The code itself probably can live without further comments, except that scene is the component containing all elements and that the scene re-transmits all mouse events which happen there. Furthermore, the selectionRect element is a rectangle that is displayed whenever the mouse is pressed at the scene and moved in some direction (hence, a selection rectangle:) ). If you know some QtQuick you probably can estimate how this functionality is implemented in a typical way: you have to create a lot of bindings, properties that store state information, and maybe actually some QtQuick states — with the result of having the logic distributed over the whole QML file.

This problem mostly vanishes when using state machines, and furthermore, by using state transitions one can drastically improve readability. Try it yourself! And thanks to the devs who implemented this cool tool!

Rocs KF5 Progress

Main message: The Rocs frameworks branch is finally merged into the master branch (but too late for Applications 14.12 release). It has tons of changes, not only porting ones but rather refactorings and technology changes.

And now in Details: The work on the Rocs frameworks port was quite a bumpy road. Back in early spring this year, I started with an initial porting afford to KF5/Qt5, but soon it turned out that there was a chance of combining this porting with a long outstanding code refactoring of the application’s core. Before I am going into details, here some numbers of this port:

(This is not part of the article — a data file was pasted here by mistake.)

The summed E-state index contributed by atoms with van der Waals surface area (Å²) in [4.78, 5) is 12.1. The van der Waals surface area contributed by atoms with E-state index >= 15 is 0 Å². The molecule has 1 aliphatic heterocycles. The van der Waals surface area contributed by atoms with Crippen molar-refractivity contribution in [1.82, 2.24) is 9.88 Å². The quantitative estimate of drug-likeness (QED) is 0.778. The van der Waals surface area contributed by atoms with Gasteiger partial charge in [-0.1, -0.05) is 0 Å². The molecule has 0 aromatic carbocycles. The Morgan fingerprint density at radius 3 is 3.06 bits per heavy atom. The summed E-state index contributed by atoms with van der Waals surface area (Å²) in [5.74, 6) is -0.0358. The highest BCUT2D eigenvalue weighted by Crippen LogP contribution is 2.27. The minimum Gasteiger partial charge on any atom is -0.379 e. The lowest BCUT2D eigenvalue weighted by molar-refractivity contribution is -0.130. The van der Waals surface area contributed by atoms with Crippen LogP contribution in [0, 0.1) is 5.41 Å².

• 835 files changed
  • 36924 insertions(+), 62342 deletions(-)
  • 379 commits

Having these numbers in mind, I also made the decision to take some more time for stabilizing the code base until the spring release and not to rush into the Applications 14.12 release. However, most work is already switched to polishing the remaining glitches and fixing the bugs that were undoubtedly introduced with these big changes. And for my personal usage, I can say, that the current master branch version is already quite usable on a daily base.

Rocs Qt5/KF5 Port

The big refactorings in a nutshell:

  1. Proper project support.
    We have a long history of at first only operating on a loose set of graph and script files, then introduced projects to (optionally) organize these files. Now the core of each Rocs session is a project, which on the one hand makes the workflow much simpler and on the other hand simplifies the code base quite a lot (now there is only one place in code that cares about project files and sessions).